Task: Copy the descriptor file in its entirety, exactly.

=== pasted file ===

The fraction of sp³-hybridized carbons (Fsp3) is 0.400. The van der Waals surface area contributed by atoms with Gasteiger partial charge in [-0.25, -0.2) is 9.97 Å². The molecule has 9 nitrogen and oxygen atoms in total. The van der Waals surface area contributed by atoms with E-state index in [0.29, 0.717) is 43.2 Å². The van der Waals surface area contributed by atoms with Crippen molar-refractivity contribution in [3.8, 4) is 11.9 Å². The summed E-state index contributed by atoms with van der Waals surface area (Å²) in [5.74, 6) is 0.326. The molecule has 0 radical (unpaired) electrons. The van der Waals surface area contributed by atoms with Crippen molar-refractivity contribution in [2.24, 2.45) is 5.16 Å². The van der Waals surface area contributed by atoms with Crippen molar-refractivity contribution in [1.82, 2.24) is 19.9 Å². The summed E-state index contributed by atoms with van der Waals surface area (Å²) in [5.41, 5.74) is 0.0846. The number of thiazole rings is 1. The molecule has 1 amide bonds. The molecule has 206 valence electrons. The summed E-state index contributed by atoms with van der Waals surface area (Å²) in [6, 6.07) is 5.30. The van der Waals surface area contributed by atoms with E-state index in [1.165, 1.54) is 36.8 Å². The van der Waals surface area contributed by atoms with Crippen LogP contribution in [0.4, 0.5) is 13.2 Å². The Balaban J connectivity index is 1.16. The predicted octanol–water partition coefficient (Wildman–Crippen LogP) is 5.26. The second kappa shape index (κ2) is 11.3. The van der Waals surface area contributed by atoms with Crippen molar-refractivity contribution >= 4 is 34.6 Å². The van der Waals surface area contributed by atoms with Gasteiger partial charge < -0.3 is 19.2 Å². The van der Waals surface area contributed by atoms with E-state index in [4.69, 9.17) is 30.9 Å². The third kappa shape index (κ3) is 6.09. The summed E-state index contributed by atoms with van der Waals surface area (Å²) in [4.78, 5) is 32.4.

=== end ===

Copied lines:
The fraction of sp³-hybridized carbons (Fsp3) is 0.400. The van der Waals surface area contributed by atoms with Gasteiger partial charge in [-0.25, -0.2) is 9.97 Å². The molecule has 9 nitrogen and oxygen atoms in total. The van der Waals surface area contributed by atoms with E-state index in [0.29, 0.717) is 43.2 Å². The van der Waals surface area contributed by atoms with Crippen molar-refractivity contribution in [3.8, 4) is 11.9 Å². The summed E-state index contributed by atoms with van der Waals surface area (Å²) in [5.74, 6) is 0.326. The molecule has 0 radical (unpaired) electrons. The van der Waals surface area contributed by atoms with Crippen molar-refractivity contribution in [2.24, 2.45) is 5.16 Å². The van der Waals surface area contributed by atoms with Crippen molar-refractivity contribution in [1.82, 2.24) is 19.9 Å². The summed E-state index contributed by atoms with van der Waals surface area (Å²) in [5.41, 5.74) is 0.0846. The number of thiazole rings is 1. The molecule has 1 amide bonds. The molecule has 206 valence electrons. The summed E-state index contributed by atoms with van der Waals surface area (Å²) in [6, 6.07) is 5.30. The van der Waals surface area contributed by atoms with E-state index in [1.165, 1.54) is 36.8 Å². The van der Waals surface area contributed by atoms with Crippen LogP contribution in [0.4, 0.5) is 13.2 Å². The Balaban J connectivity index is 1.16. The predicted octanol–water partition coefficient (Wildman–Crippen LogP) is 5.26. The second kappa shape index (κ2) is 11.3. The van der Waals surface area contributed by atoms with Crippen molar-refractivity contribution >= 4 is 34.6 Å². The van der Waals surface area contributed by atoms with Gasteiger partial charge < -0.3 is 19.2 Å². The van der Waals surface area contributed by atoms with E-state index in [4.69, 9.17) is 30.9 Å². The third kappa shape index (κ3) is 6.09. The summed E-state index contributed by atoms with van der Waals surface area (Å²) in [4.78, 5) is 32.4.